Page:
Will we die like those people, mother? Children talk of war

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“If war starts here, I don’t want to die!”

A 9-year-old boy says this … while thinking about his toys, his favorite clothes, the activities he wants to go on the weekends, he thinks of children, mothers, fathers and soldiers fighting in Ukraine. “If the same thing happens to us, what will we do? I don’t want to die,” he said.

Crying of children, hiding in shelters and even pictures and videos of the injured are displayed in the news and on social media. Like adults, children around the world are exposed to these tragic images.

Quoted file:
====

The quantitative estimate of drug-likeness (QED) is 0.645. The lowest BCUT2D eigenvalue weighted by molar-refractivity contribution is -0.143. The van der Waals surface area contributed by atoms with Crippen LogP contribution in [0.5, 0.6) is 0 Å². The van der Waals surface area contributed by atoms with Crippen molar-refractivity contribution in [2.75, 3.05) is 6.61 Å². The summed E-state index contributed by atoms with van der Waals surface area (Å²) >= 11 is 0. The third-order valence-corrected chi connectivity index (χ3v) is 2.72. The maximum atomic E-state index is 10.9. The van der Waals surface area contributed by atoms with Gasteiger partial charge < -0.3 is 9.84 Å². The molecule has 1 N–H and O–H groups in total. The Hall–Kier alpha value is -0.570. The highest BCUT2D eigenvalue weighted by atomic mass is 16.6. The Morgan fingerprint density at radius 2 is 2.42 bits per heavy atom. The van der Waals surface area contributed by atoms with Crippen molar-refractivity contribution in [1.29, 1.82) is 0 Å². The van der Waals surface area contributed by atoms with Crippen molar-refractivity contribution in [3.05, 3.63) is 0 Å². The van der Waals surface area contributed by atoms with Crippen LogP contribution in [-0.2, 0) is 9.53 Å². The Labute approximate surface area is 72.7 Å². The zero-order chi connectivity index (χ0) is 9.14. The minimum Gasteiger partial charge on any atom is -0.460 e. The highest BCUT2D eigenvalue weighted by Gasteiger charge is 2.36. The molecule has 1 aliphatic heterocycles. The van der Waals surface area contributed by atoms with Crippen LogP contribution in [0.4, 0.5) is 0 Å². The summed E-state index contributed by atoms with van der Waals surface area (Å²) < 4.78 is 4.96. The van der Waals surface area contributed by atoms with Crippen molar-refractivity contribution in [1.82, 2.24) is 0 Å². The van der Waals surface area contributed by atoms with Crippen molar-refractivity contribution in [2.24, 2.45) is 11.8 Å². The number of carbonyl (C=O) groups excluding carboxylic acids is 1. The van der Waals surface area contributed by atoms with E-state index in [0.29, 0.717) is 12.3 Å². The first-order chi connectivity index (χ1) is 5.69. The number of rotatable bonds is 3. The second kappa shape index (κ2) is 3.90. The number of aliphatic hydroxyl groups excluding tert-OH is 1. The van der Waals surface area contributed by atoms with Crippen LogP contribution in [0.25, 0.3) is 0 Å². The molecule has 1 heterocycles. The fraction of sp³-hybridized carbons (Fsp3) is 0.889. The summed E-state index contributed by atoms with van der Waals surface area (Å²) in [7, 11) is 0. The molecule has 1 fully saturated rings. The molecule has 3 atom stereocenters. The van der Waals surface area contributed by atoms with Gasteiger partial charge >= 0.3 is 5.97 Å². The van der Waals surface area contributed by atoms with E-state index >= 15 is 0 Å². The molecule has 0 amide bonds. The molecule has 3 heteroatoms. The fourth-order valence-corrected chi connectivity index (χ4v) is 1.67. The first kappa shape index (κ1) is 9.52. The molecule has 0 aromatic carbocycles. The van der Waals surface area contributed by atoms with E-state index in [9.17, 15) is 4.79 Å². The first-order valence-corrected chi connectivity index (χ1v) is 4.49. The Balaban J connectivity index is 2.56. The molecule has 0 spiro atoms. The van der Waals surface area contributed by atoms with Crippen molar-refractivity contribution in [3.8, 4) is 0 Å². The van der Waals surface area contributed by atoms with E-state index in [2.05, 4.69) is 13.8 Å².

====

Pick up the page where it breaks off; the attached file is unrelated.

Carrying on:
“I’m so scared mom.”

9-year-old Umran Meera, who talked to her mother before going to bed that night, was very quiet that night. He spoke very little and was more steadfast than usual. After a short conversation, when her mother was saying “good night” and turning off the lights, Mira “I’m so scared mom.” Says her mother again thought her daughter was scared in the dark and asked, “Shall I keep the night light on?” He asked. The answer he received was shocking: “No, I’m not afraid of the dark, I’m afraid to die. Shall we die like those people?”

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His mother was shocked to hear that. Since Mira has been worried about losing her loved one since the beginning of the epidemic, there was no news when she was in the living room; They did not have their own social media accounts and were only allowed to use tablets to play games. Well, what did this boy know about the war, what did he see, but the war in which his country was not involved, he began to fear death?

Mother could not say a word, stopped, but did not sleep all night.